Bladder Infection vs. UTI
The difference between a bladder infection and a UTI is simple, but first, we need to discuss the urinary process. Your urinary tract is made up of several key players, let’s start from the top and work our way down:
- • Your kidneys are two bean-shaped organs that filter waste and toxins from your blood and produce urine. They are your body’s “sewage treatment plants”.
- • This urine then travels down through two tube-like structures called ureters and is stored in your bladder.
- • Your bladder is a muscular, balloon-like sac that expands when it’s full and relaxes when it empties.
- • Nerves in your bladder walls send signals to your brain when it is full and you get the urge to go to the bathroom.
- • When you pee, urine flows out of your bladder through the urethra, and is expelled from your body.
A urinary tract infection is an umbrella term for when one of the components above is infected with bacteria and becomes irritated, or inflamed. A bladder infection or cystitis (inflammation of the bladder) is a type of urinary tract infection. It occurs when bacteria such as E.coli travel up the urethra, to the bladder. These bacteria adhere to the bladder walls and multiply.
What is the difference between a bladder infection and a UTI?
What are the UTI symptoms to look out for?
UTI symptoms vary. The most common signs that you have a UTI are:
- • A strong and frequent urge to urinate.
- • A burning sensation when you pee.
- • Dribbling only a few drops instead of a steady urine flow.
- • Cloudy, murky or dark urine.
- • Blood in your urine.
- • Pelvic pain, or pain in your lower abdomen or sides.
- • Feeling like you can’t empty your bladder entirely.
- • Fever, vomiting, chills.
What are the bladder infection symptoms?
- • Bloody, cloudy, dark or foul smelling urine.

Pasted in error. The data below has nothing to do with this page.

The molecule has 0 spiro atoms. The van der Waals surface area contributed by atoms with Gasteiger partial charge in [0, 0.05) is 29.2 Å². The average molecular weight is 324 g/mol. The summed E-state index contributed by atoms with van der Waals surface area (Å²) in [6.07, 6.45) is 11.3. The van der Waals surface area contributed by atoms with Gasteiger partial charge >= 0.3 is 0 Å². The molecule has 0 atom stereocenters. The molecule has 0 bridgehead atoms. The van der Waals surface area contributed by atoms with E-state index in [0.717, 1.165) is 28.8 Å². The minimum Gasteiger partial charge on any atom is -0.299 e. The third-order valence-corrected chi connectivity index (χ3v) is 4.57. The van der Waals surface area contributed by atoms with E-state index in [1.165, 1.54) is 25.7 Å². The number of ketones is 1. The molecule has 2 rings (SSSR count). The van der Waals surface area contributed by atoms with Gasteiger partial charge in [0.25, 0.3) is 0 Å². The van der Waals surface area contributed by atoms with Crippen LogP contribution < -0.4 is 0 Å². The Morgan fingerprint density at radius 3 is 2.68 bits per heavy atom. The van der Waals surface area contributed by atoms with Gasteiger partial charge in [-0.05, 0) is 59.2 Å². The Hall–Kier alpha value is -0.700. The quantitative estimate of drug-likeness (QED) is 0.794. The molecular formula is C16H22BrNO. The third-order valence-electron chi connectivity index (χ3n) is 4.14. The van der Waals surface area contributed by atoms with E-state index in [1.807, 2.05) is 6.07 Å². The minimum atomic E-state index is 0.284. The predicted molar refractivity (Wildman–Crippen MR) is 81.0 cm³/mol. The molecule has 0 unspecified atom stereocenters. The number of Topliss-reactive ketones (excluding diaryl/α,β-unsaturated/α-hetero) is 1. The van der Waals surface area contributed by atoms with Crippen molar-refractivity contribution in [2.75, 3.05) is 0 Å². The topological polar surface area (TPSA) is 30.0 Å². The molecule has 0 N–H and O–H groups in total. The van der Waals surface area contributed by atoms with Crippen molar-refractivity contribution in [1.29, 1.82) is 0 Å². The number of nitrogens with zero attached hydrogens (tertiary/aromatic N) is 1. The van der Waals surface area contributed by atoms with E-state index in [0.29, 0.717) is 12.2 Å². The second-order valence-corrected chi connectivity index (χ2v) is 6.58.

- • The need or urge to urinate frequently.
- • Pain when your bladder is full, or pain in the pelvis, vagina, groin, or lower abdomen.
- • Dysuria: painful urination.
- • Pain when having intercourse.
- • Bladder spasms: Your bladder muscle squeezes suddenly and involuntarily, and you need to urinate immediately.
What are common UTI causes?
Because women have shorter urethras than men, it is easier for bacteria to travel up and attach itself to the urethra or bladder walls and multiply. Your urinary tract is meant flush urine out, so how do bacteria get in?
- • Sexual activity can introduce bacteria to your urethra.
- • Wiping from back to front.
- • Using spermicidal lube, douches, or feminine sprays.
- • Estrogen changes during menopause make you more prone to infection.
- • Urinary catheters increase the chance for UTIs.
- • People with compromised immune systems such as diabetes are vulnerable to UTIs.
- • Holding your urine for prolonged amounts of time allows bacteria to flourish.
- • If you are pregnant or are not capable of emptying your bladder completely.
- • Genetic factors also influence why some women are more prone to UTIs than others.
What is the best UTI treatment?
Cranberry juice and cranberry supplements are (not backed) by enough scientific data to prove they can heal or prevent UTIs. While an existing UTI must be treated with antibiotics, there are preventive measuresyou can take to keep them from coming back:
- • Pee before and after sex to flush out bacteria that might have traveled up your urethra.
- • Wipe from front back.
- • Avoid using spermicidal lubes. These make microabrasions in your urethra, so it is easier for bacteria to take over.
- • Take showers over baths.
- • Go to the bathroom when your bladder is full.
- • Stay hydrated.
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What's the difference between and UTI and a bladder infection?